“How was school” is a question kids find too big to answer. When you throw them this question, they’ll feel like they have to sum up their whole day and don’t know where to start. The result? They’ll give you a “fine” for an answer. And this is not what we want to hear. As parents, you’d like to get as much information as you can from your children. You’d want to know what happened at school, if they had a great time or if something troubles them.
Struggling to get your kids talking about school? Here are some tips you might want to use.
Greet them first before you start asking
Bombarding your child with questions right after school might get defensive or intimidated. It is because this topic makes them think of failure more frequent than success during their day in school. So as soon as your child gets home from school, make it a habit to greet them and chat with them about things that are not necessarily related to school. Try to think of the best conversation topics for kids that could pique their interest. Spend a little time for chit chatting so they will feel more relaxed.
Give them time to decompress after school
Before you ask about their day in school, allow them some time to decompress and transition to being a little kid again. In school, your child has to be responsible for herself. They learn to handle complex situations without your help. When they get home from school, they can once again let her guard down. But sorting out the emotions can switching gears may not be easy for them. Give them some downtime, offer them a snack and give them time to relax first before you start asking about their day.
Ask open ended questions
It’s always better when your kids are the ones who bring up the subject about school first. But once you can sense that they’re already comfortable and relaxed, you may also start bringing up the subject. The key is asking the right questions. Veer away with asking the same “how was school?” question. There are plenty of other things you can ask that will lead them to share some information with you about school. Perhaps you can ask them “what game did you play on the playground today?” or “what masterpiece did you make as your art project?” Think of alternative open-ended questions that will lead your kids to talk more about school.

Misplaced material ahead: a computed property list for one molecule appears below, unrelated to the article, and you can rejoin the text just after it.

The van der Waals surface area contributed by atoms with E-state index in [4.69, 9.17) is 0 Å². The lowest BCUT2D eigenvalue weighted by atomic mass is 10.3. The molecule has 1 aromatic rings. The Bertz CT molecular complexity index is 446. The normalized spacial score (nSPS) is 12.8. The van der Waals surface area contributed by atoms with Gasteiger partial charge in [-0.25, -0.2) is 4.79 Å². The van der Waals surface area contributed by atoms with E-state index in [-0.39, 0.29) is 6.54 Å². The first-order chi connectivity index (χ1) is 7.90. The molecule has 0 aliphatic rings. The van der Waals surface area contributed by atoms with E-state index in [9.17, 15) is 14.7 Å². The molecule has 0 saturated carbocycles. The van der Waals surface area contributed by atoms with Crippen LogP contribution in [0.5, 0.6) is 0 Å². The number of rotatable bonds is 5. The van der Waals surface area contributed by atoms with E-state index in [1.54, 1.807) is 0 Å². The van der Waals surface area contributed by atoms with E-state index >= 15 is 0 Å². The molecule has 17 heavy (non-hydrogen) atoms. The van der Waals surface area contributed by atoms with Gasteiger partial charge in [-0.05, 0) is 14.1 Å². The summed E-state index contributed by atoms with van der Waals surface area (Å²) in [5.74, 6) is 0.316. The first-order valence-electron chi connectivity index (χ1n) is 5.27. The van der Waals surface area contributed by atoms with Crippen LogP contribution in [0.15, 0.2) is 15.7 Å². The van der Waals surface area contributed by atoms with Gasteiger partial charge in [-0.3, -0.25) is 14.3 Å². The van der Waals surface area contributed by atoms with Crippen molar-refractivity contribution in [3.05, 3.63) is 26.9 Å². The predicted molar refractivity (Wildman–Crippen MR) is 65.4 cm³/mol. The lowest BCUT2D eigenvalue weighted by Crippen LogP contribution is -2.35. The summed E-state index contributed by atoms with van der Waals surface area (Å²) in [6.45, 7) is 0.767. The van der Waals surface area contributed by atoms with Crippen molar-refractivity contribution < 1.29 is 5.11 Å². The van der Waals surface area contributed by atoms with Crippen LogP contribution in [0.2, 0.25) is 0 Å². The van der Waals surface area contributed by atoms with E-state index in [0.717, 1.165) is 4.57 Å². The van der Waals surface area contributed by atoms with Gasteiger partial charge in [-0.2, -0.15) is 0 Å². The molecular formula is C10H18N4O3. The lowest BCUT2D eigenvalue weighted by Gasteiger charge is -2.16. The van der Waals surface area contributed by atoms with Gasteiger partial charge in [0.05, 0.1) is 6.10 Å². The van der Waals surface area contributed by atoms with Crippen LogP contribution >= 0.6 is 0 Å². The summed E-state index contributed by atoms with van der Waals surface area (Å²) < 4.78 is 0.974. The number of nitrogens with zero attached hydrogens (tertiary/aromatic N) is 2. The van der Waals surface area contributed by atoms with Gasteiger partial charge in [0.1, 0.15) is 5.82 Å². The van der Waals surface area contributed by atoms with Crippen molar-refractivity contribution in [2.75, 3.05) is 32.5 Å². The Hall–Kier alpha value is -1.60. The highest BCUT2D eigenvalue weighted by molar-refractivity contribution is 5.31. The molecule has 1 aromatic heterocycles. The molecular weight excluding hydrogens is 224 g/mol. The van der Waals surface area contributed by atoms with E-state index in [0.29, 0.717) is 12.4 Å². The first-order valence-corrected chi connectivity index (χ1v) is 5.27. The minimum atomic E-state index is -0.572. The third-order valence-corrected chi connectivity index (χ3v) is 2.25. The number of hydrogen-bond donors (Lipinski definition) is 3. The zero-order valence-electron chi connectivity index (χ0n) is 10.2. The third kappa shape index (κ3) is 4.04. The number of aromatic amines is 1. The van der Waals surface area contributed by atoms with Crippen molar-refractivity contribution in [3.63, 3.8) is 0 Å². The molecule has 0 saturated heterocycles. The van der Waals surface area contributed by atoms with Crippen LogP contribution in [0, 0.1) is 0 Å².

Avoid being too intrusive
Even your kids need some space. Avoid being too intrusive and don’t barrage your child with more questions especially when they seem distressed or anxious. If they express that they are not comfortable about a particular subject, give them some space and try to discuss it with them at a later time.
Talk about your day first
To encourage natural conversations to flow, it is also a better idea if you talk about your day first. Share something interesting or fun that happened at work. Or maybe you can tell them about a funny joke your co-worker shared over lunch. The goal is to model a good and open conversation. It is an excellent way to stimulate a discussion related to school.
Do not give advice unless you are asked to
One of the things many kids complain about is that they always get unsolicited advice from their parents. But don’t get them wrong. It’s not that they don’t need you but what kids need more is your listening ear. They just need to feel that you are there. Take time to sit with their feelings for a while. You don’t have to say anything. You just have to let them know that you understand and that you are paying attention. Doing this will take away their fear of sharing important things with you moving forward. Whether it is about school or not, when your child feels that they can be open about anything is a good step to developing a good relationship with them.
Getting your kids to open up to parents can be challenging but knowing the right approach to use can make a difference. Looking for a preschool that focuses on your child’s holistic development? Please consider our Chicago preschool.